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Confirming the position of a naso-gastric / oro-gastric tube in neonates

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This guideline is applicable to all medical, nursing, midwifery and nursing support staff caring for neonates within the West of Scotland in both hospital and community settings. In addition, this guideline is also applicable to parents who have been trained to administer enteral feeds via a gastric tube.  Staff should also be aware of guidelines for hand hygiene. Staff should also familiarise themselves with the Wospghan document entitled “Enteral tube feeding Information pack for healthcare professionals”


Gastric tube position should be checked :-

  • Immediately after initial tube insertion
  • For babies with feeding tube already in situ –
    • Check for evidence of tube displacement before each feed (loose tape, movement of tube marker)  - and test for pH level prior to each feed by using the minimum of aspirate (no more than 0.2ml)
    • continuous feeds –check for evidence of tube displacement hourly and test aspirate pH prior to syringe changes 4hourly
    • Nil orally - test for aspirate pH 6 hourly
    • Before medications are given
  • Following a bout of coughing, retching or vomiting
  1. Gather together necessary equipment i.e. pH indicator strip and 10ml syringe.
  2. Wash and dry hands.
  3. If parents are present, explain that you are going to check the feeding tube position.
  4. Remove the stopper from the tube.
  5. Attach a syringe to the end of the tube.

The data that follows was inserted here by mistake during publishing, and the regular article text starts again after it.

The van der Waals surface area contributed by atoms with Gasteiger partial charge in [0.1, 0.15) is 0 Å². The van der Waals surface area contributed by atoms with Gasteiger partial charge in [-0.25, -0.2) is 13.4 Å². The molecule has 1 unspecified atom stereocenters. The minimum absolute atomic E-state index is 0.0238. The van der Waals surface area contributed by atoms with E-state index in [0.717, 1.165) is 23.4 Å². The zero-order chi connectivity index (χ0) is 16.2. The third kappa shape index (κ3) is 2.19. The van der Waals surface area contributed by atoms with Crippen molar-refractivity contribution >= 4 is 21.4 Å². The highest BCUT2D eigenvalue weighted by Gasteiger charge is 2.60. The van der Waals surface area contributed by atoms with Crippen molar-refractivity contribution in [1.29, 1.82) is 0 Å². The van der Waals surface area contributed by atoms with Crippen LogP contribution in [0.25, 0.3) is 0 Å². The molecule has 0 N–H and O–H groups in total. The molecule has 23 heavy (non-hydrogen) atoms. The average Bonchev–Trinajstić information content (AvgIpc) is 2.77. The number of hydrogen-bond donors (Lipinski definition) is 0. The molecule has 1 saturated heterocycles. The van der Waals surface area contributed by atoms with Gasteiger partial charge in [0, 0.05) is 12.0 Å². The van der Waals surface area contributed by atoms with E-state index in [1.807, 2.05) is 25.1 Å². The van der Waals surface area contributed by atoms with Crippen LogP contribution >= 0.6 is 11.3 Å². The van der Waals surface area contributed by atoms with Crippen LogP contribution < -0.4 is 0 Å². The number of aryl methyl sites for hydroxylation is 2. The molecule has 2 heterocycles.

6. Aspirate the gastric contents by gently pulling back on the plunger until a small amount of liquid appears in the syringe (0.2-1.0ml).
  7. Detach the syringe from the tube remembering to replace the stopper.
  8. Test the pH of the fluid using pH indicator strip. Allow 10 - 60 seconds for any colour change to take place.
  9. If the aspirate has a pH5.5 or below, proceed to feed. (Aspirates testing pH 5.5 or below should indicate correct placement in most infants).

Gastric Aspirate pH 6 or above

If the pH reading is 6 or above, do not feed and consider the following:

  1. Is there any evidence of tube displacement? (loose tape, movement of tube marker) Confirm that tube length is correct (refer to documentation in baby’s care plan).
  2. Is the infant on medication that would affect the pH?
  3. Is the infant receiving continuous feeds or had a feed in the last hour? If so, retest after 15-30 minutes.
  4. Have you obtained large quantities of feed coloured aspirate? (Although it is reassuring to obtain a large volume of milk on aspirate, this is not a definitive test.)
  5. Has a feed been administered very recently? Milk has a pH of 6 to 7 and will temporarily raise the pH by diluting the acidic stomach contents
  6. Has the infant consistently had a gastric pH ≥6.0?

If the answer to any of the above questions is “Yes”, discuss with medical staff /senior nursing staff prior to administering the feed.

If not, or in any doubt, seek advice from a member of medical/senior neonatal nursing staff. You may have to reposition or remove the gastric tube and reinsert. However, this should only be done as a last resort.